i play., Inc. Case Study: Building Around Brands

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NOC Case Study

Becky CannonBecky Cannon, founder and president of i play., Inc—and author of Grow Healthy. Grow Happy. The Whole Baby Guide—shares how she took her company from a living-room operation to a thriving, family-owned business.

Note: The following is a part of ScaleUp WNC’s case study series. Is your business ready to scale? Learn how to participate in future program cohorts.

When Becky Cannon gave birth to her second daughter in the United States after having her first daughter in Japan, she asked her Japanese mother-in-law to mail her cloth diaper covers. She had grown accustomed to the more natural baby products Japan offered, and she didn’t want to give that up while living stateside once again.

It was the early 1980s, and Cannon’s readily available diapering options for her baby were either disposable diapers or cloth diapers combined with pins and plastic pants. A diaper system and baby clothes made from all-natural fibers, such as wool or cotton, just weren’t available in the US at that time. As Cannon searched for items here for her own baby, while receiving those packages in the mail from her mother-in-law, a light bulb went off: “How about offering natural baby products to parents in the states?”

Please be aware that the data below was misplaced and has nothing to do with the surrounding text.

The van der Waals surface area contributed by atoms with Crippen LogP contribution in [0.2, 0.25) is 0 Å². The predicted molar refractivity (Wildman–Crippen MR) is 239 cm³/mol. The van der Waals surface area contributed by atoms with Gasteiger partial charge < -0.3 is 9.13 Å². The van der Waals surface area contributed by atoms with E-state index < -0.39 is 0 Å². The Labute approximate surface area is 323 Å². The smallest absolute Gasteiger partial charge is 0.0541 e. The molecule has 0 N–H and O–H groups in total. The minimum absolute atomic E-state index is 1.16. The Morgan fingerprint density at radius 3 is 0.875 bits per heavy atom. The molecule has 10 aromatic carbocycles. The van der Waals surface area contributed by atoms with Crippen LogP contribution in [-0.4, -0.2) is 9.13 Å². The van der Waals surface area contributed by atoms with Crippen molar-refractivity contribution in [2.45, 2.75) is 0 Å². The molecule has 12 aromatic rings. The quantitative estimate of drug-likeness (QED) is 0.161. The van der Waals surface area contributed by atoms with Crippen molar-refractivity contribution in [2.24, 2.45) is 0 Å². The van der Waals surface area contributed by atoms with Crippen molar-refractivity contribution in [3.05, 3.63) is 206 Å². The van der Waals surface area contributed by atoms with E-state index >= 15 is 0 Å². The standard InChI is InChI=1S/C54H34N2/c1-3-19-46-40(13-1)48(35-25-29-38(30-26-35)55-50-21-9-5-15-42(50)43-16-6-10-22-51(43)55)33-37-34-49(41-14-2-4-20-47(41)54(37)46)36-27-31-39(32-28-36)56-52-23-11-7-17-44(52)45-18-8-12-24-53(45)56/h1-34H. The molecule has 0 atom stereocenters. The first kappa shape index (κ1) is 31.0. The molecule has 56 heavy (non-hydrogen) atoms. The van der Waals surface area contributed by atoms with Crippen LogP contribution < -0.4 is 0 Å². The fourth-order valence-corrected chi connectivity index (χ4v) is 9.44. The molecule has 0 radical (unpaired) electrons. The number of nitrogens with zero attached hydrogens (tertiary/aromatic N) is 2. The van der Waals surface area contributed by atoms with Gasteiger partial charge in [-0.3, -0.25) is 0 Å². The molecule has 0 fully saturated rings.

While living in Japan, Becky worked at a kindergarten that focused on natural lifestyle and a philosophy that combined Western ideas with traditional Japanese culture and teachings. “It merged modern-contemporary with the traditional,” Cannon describes. The fusion inspired her, and she had the thought to create a similar baby business—one that offered innovative products with a nod to the past.

“I found nifty, practical things made of high-quality materials,” Cannon says. It wasn’t long before she had cooked up a mail-order company in one tiny room of her home. “It’s now a bathroom,” she notes of the room with a laugh, recalling how the entire operation that launched her business—i play., Inc.—began. If she stood in the center of that room, she could touch everything that made up her fledgling company.

“I started the business in 1982—the company is 34 years old, and my children are 36 and 33,” she says. The first product that propelled Cannon down the entrepreneurial path? Not surprisingly, natural-fiber diaper covers made in Japan.

“I didn’t start out as an entrepreneur, and I definitely didn’t intend to go into business.”

From Teacher to Accidental Businesswoman